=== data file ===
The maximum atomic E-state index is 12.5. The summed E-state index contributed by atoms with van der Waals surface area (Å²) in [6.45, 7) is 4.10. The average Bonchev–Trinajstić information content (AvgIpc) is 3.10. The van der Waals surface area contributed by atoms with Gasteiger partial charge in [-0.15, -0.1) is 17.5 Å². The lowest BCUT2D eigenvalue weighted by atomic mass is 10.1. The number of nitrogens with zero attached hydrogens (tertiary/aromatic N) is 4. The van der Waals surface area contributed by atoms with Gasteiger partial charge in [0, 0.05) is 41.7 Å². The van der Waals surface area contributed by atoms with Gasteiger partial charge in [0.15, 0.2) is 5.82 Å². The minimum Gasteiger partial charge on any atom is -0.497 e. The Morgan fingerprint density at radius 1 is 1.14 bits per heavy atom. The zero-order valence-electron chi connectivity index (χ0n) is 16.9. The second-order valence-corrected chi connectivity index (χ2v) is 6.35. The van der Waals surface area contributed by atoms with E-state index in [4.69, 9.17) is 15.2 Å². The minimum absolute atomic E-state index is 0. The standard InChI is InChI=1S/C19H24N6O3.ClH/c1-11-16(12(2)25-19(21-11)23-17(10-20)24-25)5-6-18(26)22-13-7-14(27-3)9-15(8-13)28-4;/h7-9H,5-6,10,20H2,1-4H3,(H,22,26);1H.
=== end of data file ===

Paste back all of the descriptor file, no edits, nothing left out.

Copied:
The maximum atomic E-state index is 12.5. The summed E-state index contributed by atoms with van der Waals surface area (Å²) in [6.45, 7) is 4.10. The average Bonchev–Trinajstić information content (AvgIpc) is 3.10. The van der Waals surface area contributed by atoms with Gasteiger partial charge in [-0.15, -0.1) is 17.5 Å². The lowest BCUT2D eigenvalue weighted by atomic mass is 10.1. The number of nitrogens with zero attached hydrogens (tertiary/aromatic N) is 4. The van der Waals surface area contributed by atoms with Gasteiger partial charge in [0, 0.05) is 41.7 Å². The van der Waals surface area contributed by atoms with Gasteiger partial charge in [0.15, 0.2) is 5.82 Å². The minimum Gasteiger partial charge on any atom is -0.497 e. The Morgan fingerprint density at radius 1 is 1.14 bits per heavy atom. The zero-order valence-electron chi connectivity index (χ0n) is 16.9. The second-order valence-corrected chi connectivity index (χ2v) is 6.35. The van der Waals surface area contributed by atoms with E-state index in [4.69, 9.17) is 15.2 Å². The minimum absolute atomic E-state index is 0. The standard InChI is InChI=1S/C19H24N6O3.ClH/c1-11-16(12(2)25-19(21-11)23-17(10-20)24-25)5-6-18(26)22-13-7-14(27-3)9-15(8-13)28-4;/h7-9H,5-6,10,20H2,1-4H3,(H,22,26);1H.